When the hot season, April- June, arrives in Thailand the last thing you want to do is spend much time in the kitchen. With temperatures tipping 40 c/ 104 f daily it is really HOT!
Being a hot country year round Thai cuisine has a unique hot weather appropriateness. Flash cooking fresh ingredients tossed together with assertive flavors and fiery spicy heat is what makes Thai cuisine so universally popular. The capsacin from fiery hot chiles stimulates the release of endorphins in the brain that instantly produces a sense of euphoria, while breaking into a sweat from the heat of chiles has a pleasant cooling effect as well. No wonder everyone loves Thai food!
The recipe that follows is a reinterpretation of a popular Thai stir fry dish; Kra Pao Moo (click here for recipe) . I have upped the ante in this recipe using a Thai rum marinated pork loin and included chayote to the stir fry that adds a fresh crisp element to the final dish.
Chayote originates from Central Mexico and widely used throughout Central and south America. Chayote was introduced to the old world during the Columbian exchange. From there it was transported through trade routes throughout Asia. Chayote is a member of the gourd family, and favored for its crisp texture and plentiful nutrients. The entire plant is eatable and often included in stir fried dishes throughout Asia. Seek it out! Widely available in Latin and Asian markets in North America as well.
Thai Stir Fry with Rum Marinated Pork Loin and ChayoteÂ Â serves 4
To avoid the heat of the day during the hot season I like to marinate the pork in the morning and refrigerate it for the rest of the day. Prep all the other ingredients in the morning as well and refrigerate. That way the stir frying can be done very quickly in the evening without breaking a sweat!
- 1 inch knob fresh ginger, peeled, thinly sliced, and diced
- 3 garlic cloves, peeled, thinly sliced and diced
- 3 tablespoons minced shallots
- 3 kaffir/ makrut lime leaves
- 3 tablespoons light soy sauce
- 1/3 cup Thai Sang Som rum (or other dark rum)
- 2 teaspoons fish sauce
- 1 teaspoon palm sugar (or light brown sugar)
- Â½ teaspoon salt
- 1 pound pork loin, silvery membrane removed and cut into 3 pieces
- cold water to cover
Select a non reactive bowl just large enough to hold the pork loin and other ingredients. Place all the ingredients except the pork and water into the bowl and stir to combine. Then add the pork loin and, using your hands, massage the pork with the mixture until covered. Then add just enough water to cover all. Cover the bowl with cling film and refrigerate for 8 hours.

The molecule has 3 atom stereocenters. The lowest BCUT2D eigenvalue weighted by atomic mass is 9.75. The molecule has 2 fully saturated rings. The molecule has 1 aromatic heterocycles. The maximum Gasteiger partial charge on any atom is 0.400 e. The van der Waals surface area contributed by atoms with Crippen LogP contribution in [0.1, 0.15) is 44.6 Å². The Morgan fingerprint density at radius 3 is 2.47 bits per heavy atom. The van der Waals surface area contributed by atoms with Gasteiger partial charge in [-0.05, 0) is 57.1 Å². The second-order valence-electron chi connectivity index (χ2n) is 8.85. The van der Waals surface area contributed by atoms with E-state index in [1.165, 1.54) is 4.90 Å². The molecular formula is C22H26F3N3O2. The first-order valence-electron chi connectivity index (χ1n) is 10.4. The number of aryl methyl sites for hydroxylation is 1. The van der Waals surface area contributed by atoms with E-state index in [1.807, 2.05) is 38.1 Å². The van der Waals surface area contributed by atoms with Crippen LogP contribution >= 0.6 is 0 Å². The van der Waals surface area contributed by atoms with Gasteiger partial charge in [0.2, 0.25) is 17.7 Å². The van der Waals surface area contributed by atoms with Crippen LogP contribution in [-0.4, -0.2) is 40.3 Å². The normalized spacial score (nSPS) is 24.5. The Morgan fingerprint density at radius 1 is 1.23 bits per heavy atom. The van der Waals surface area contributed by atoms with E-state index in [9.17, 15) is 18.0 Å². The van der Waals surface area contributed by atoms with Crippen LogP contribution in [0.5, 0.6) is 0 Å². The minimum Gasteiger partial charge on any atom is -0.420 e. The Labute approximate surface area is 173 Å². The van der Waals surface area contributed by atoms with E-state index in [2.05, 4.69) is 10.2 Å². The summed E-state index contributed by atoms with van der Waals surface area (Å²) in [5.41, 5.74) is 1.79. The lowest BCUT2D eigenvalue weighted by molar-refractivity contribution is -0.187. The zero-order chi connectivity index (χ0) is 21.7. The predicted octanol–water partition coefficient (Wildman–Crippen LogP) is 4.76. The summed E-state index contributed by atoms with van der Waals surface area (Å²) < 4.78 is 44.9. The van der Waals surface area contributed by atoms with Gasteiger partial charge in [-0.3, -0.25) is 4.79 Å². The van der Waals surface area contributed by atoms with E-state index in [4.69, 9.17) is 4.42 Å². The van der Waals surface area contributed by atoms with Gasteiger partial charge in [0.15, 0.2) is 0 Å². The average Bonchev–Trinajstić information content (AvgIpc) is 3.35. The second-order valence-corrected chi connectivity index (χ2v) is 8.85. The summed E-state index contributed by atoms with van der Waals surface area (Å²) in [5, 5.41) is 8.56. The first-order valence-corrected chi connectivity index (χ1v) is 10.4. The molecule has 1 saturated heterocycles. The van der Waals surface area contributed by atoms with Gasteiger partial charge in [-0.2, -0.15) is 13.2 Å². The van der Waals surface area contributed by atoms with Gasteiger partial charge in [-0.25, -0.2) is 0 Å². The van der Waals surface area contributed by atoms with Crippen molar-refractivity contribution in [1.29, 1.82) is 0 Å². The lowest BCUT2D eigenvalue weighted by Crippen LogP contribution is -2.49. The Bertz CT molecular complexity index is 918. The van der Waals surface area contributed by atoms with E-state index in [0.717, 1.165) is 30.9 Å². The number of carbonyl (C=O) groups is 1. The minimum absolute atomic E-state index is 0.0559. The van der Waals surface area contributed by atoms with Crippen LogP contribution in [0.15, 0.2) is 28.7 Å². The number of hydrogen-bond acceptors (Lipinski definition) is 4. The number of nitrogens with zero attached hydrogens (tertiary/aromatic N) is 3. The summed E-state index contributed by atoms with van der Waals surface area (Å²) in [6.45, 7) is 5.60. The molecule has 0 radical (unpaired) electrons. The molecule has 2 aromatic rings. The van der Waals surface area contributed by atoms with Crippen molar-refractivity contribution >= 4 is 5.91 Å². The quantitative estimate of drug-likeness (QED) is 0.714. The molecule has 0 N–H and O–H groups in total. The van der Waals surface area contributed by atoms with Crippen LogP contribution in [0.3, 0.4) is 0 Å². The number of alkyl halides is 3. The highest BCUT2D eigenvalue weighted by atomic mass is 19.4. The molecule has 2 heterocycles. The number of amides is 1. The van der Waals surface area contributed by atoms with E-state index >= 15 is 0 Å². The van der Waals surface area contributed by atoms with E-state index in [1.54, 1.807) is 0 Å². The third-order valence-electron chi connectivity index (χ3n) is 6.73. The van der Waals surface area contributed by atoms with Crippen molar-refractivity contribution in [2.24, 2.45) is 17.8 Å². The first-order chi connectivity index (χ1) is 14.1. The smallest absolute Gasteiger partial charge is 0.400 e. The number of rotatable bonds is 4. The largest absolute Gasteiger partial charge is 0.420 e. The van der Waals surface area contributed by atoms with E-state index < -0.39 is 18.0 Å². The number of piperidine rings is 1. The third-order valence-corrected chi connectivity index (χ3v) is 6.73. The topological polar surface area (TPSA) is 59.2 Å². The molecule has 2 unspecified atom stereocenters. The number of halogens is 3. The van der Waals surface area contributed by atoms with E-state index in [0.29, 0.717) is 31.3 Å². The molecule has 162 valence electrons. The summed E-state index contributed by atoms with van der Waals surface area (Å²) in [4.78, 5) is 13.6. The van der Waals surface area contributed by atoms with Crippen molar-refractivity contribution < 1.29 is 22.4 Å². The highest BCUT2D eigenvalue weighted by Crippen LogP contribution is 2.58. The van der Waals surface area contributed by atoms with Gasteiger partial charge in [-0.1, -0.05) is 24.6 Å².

- marinated pork tenderloin, thinly sliced into medallions across the grain
- 2-4 teaspoons oil
1 onion, peeled, quartered, and thinly sliced
- 3 garlic cloves, peeled and thinly sliced
- 1 red bell pepper, quartered, seeds and membrane removed, thinly sliced and halved
- 2 chayote, peeled, halved, pit removed, sliced lengthwise and cut into bite size pieces
- 1 or 2 jalapeno chiles, quartered, seeds and membrane removed, cut into thin strips and diced
- 1-3 Thai red chiles, sliced in half lengthwise, seeds removed and very thinly sliced and then diced
- reserved marinade
- Â½ cup fresh Thai sweet basil leaves
- 1-2 tablespoons oyster sauce or to taste
- stock or water
- additional fish sauce to taste
- fresh lime wedges
A steel Chinese wok is ideal for stir frying food very quickly over intense heat. For more information on cooking with a wok (click here)
Heat your wok over a gas burner or charcoal fire and add the oil. Swirl the pan to coat the surface and promptly add the pork medallions and stack them all the way up the sides of the wok. Sear briefly and then turn the pork and continue searing. Once lightly browned promptly remove the pork from the wok and set aside. Total cooking time 2 to 3 minutes max. Reserve the marinade to use later.
Add a little more oil to the wok and add the onions, garlic, and red bell peppers. Toss and stir fry until softened and lightly colored. Then add the chayote and toss to combine. Stir fry for a couple of minutes and then add the jalapenos and Thai red chiles and toss until combined. Then add the reserved marinade and cook for a couple minutes. Taste the chayote. Ideally you want the chayote to retain a refreshing crispness that will compliment the otherwise deeply flavorful stir fry.
Add the basil leaves and toss to combine. Taste the broth and add additional oyster sauce and fish sauce to taste. If the broth has reduced quite a bit you can add a little stock or water.
Finally add the reserved pork and toss until just heated.
Just before serving squeeze some lime juice into the stir fry, toss, and you are ready to serve.
Serve with Thai Jasmine rice or, my favorite, Thai Jasmine brown rice. Have a bowl of lime wedges set out on the table as well.